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finding 5.3 : transport-disruptions-increase
Extreme weather events currently disrupt transportation networks in all areas of the country; projections indicate that such disruptions will increase.
This finding is from chapter 5 of Climate Change Impacts in the United States: The Third National Climate Assessment.
Process for developing key messages: In developing key messages, the chapter author team engaged, via teleconference, in multiple technical discussions from January through May 2012 as they reviewed numerous peer reviewed publications. Technical input reports (21) on a wide range of topics were also received and reviewed as part of the Federal Register Notice solicitation for public input. The author team’s review included a foundational Technical Input Report for the National Climate Assessment, “Climate Impacts and U.S. Transportation.”6b4d3283-49dc-4b8d-830b-aa554e37279f Other published literature and professional judgment were also considered as the chapter key messages were developed. The chapter author team met in St. Louis, MO, in April 2012 for expert deliberation and finalization of key messages.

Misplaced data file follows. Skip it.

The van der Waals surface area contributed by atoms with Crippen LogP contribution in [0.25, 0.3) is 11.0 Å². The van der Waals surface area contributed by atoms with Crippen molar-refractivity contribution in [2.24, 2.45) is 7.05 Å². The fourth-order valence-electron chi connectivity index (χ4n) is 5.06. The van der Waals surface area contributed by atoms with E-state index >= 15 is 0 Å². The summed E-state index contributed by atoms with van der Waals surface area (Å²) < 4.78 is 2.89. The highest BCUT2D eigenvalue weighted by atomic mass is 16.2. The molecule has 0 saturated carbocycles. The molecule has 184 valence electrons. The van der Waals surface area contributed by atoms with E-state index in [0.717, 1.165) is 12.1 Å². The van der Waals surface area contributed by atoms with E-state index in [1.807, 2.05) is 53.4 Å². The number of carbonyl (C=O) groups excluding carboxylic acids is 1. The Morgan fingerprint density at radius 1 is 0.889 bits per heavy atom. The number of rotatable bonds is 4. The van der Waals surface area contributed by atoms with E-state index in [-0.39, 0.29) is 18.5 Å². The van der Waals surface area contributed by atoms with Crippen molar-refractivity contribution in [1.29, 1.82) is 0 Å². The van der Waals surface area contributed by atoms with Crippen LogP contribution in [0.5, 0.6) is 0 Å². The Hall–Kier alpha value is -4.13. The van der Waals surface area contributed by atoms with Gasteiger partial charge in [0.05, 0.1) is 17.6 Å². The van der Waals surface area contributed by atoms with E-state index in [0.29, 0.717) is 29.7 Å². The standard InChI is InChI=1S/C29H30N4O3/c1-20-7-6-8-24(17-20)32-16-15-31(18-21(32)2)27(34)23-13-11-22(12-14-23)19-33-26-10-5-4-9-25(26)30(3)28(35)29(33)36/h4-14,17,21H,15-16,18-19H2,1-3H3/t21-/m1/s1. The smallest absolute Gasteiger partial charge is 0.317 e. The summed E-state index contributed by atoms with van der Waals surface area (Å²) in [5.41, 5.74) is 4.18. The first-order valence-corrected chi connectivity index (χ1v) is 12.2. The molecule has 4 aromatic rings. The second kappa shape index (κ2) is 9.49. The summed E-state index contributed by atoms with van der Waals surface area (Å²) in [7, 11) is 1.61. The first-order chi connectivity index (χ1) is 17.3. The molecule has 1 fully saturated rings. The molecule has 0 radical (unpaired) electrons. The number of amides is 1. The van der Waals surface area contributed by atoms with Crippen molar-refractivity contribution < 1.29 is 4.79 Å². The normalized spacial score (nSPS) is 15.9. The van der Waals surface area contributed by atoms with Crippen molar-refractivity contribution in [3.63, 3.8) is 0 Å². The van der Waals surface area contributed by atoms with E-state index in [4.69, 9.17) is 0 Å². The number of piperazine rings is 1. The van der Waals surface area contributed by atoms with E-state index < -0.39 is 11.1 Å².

Description of evidence base: The key message and supporting text summarize extensive evidence documented in “Climate Impacts and U.S. Transportation.”6b4d3283-49dc-4b8d-830b-aa554e37279f Specific regional climate impacts can be identified in each NCA region of the country. Specific climate impacts on transportation by region include: In Alaska, rising temperatures cause permafrost to melt, causing damage to roadbeds, airfields, pipelines, and other transportation infrastructure.6e0516e7-3e7b-42b3-be98-2740a92d2614 In the Northeast, the Chesapeake region is likely to experience particularly severe local sea level rise due to geologic subsidence,1bc74f07-688c-482c-a923-483f5d3de8b5 and increased precipitation generally (see Ch. 2: Our Changing Climate, Key Message 5, and Ch.16: Northeast), along with an increased incidence of extreme weather events. The presence of large populations with associated transportation systems in coastal areas increases the potential impacts of sea level rise, storm surge, and precipitation-induced flooding. The Southeast is subject to the interacting effects of sea level rise, increased precipitation, and other extreme events. The Southeast includes Virginia, so it shares the threat of regional sea level rise in the Chesapeake. In Louisiana, climate change poses a significant threat to transportation infrastructure of national significance.8dbd70c4-cd8c-4dce-b27c-bfb412901e58 Midwest transportation infrastructure is subject to changing water levels on the Great Lakes.4f12432e-e27d-4e72-b372-f0f9aae32ea2 Barge traffic disruptions, due to flooding or drought on the Mississippi/Missouri/Ohio river system, might be induced by changes in precipitation patterns. A major concern in the Southwest is that declining precipitation (see Ch. 2: Our Changing Climate, Key Message 5) may induce changes in the economy and society that will affect the transportation systems that serve this region. In the Southwest, rail and highway systems may be exposed to increased heat damage from the higher temperatures. San Francisco Bay, which encompasses two major airports and numerous key transportation links, is at risk for sea level rise and storm surge.561836b0-9d3d-4340-b7e9-50c2b6ce9799 Much of the economy of the Northwest is built around electricity and irrigation from a network of dams. The performance of this system may be affected by changing precipitation patterns, with potential consequences for agriculture and industry, and, consequently for transportation systems. In addition, the Seattle area may be affected by sea level rise.44e28df8-69a1-425d-9d7d-3c3c6e170564 Many relevant and recent climate data and models predict more intense precipitation events in much of the U.S., especially the Great Plains, Midwest, Northeast, and Southeast, with decreased precipitation in parts of the Southwest and Southeast (see Ch. 2: Our Changing Climate, Key Message 5).